Facepalm of the Week: "Cut the JSF some slack!"
"In this case it takes a community of nations, it takes a community of companies, it takes a community of militaries and departments within the U.S. and around the world, and all of our partners. It takes a community of industry to come together," the undersecretary added. "This aircraft is a testimony to our ability to do that."So... Yeah. Keep in mind that these first two "Australian" F-35As will remain on American soil for the indefinite future as "training" aircraft.
Kendall would go on to describe the JSF's similarity to the early microcomputers of the 1960s. Too complex for one person (or group of people) to understand.
"The program manager, the chief designer for Data General, realized the computer he was building was too complex to be understood by a single individual," the undersecretary said. But the designer realized that no single person could possibly grasp all the complexity involved in the design they were creating, he added, and the designer had to trust many others to design their parts successfully and bring the machine together.
"It's that complexity that led to a very successful product, and they were successful at the time," Kendall said. "It's that complexity that characterizes the product behind me," referring to a gleaming new F-35.What Kendall neglected to mention is that Data General, the maker of the microcomputers he makes reference to, no longer exists.
"'Why is the F-35 taking so long and costing so much?'
It would have been great if Kendall had some good news regarding the JSF program in general, but no such luck. Flight restrictions have been lifted somewhat. Pilots can now take the JSF supersonic, but the aircraft cannot take a turn with any more force than 3.2g. Most fighters can turn at anywhere from 7.6g (Super Hornet) to 9g."My answer was one word," Kendall said. "Complexity."
What really hurts the JSF program right now is that problems with the software has lead to another delay in getting the F-35 combat ready, possibly as much as 14 months.
Cries from JSF supporters to "cut the F-35 some slack" are now falling on deaf ears. The JSF program is already billions over budget and six years behind schedule. To give some perspective, both the F-22 and Eurofighter Typhoon (neither a model of speedy development) were well into full production and in operational use at this point in their development. The F-35, however, will take another 5 years... At the very minimum.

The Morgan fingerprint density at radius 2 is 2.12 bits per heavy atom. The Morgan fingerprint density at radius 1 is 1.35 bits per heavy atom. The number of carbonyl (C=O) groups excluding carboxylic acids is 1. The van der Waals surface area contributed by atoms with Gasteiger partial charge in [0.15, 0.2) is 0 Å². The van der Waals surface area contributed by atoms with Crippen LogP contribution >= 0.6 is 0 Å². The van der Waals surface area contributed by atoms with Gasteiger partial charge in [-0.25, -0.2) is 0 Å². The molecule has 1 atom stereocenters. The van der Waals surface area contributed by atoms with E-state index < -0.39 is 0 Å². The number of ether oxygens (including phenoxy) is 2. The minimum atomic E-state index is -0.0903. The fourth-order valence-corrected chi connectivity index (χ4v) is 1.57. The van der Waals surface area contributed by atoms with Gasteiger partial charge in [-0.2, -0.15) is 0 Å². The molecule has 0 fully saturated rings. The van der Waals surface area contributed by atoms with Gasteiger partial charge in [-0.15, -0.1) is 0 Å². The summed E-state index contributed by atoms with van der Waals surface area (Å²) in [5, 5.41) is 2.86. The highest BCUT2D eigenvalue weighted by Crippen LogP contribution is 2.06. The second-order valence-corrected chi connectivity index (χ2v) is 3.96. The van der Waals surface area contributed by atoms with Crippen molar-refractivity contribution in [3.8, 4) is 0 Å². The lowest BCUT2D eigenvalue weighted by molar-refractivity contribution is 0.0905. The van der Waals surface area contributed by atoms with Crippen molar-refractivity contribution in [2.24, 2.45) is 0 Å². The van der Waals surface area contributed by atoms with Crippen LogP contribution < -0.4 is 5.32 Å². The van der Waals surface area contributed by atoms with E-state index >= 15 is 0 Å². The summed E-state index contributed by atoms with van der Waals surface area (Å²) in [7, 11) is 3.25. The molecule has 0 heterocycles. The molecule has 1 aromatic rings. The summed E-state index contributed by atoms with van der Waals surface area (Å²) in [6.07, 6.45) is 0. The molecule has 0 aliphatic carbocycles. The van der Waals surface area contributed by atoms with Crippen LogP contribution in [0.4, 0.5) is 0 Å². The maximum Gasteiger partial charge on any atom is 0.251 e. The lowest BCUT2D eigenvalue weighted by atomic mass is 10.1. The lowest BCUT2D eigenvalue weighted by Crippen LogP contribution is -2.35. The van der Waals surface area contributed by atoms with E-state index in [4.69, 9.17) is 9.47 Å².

The F-35 should no longer be treated like that "misunderstood" teenager who flunks out of high school and refuses to look for a job. We have gone far past the point of patience and understanding. The F-35 should be treated instead like a 30-something meth-addict who breaks into houses looking for money just so it can score its next fix. It needs to be stopped for its own good as well as others.
The USA, as well as many other nations, have gambled their future air power on this aircraft. Billions have been invested and there has been a deliberate attempt to exterminate any viable alternative. The JSF has become destined to become a single point of failure for western airpower. Worse still, the aircraft is made up of single-points-of failure: Its engine, its HMD, and its compromised stealth design. If none of these components works as advertised, the F-35 becomes a giant step back in capability. How far? Imagine the F-105 Thunderchief, only slower.
The JSF was doomed from its inception. Repeating the ill-fated TFX program, the JSF program attempted to design a fighter for every service, and every scenario. Unlike the TFX program, the JSF program added even more complexity by adding stealth and a STOVL requirement.
Recognize this one? Of course you do. The AK-47 has been around so long, and has become so iconic, that its image appears on a national flag. There is nothing fancy or high tech about the AK-47. It is constructed out of wood and stamped steel. Newer models use plastic. It is known for its reliability, durability, and cheap cost. Over 75 million AK-47 variants have been produced over the years, and it continues to be as popular as ever.
The G11 is technologically superior, but which rifle would you rather have when the zombiepocalypse comes?
At the end of the day, complexity is not always desired in a weapon.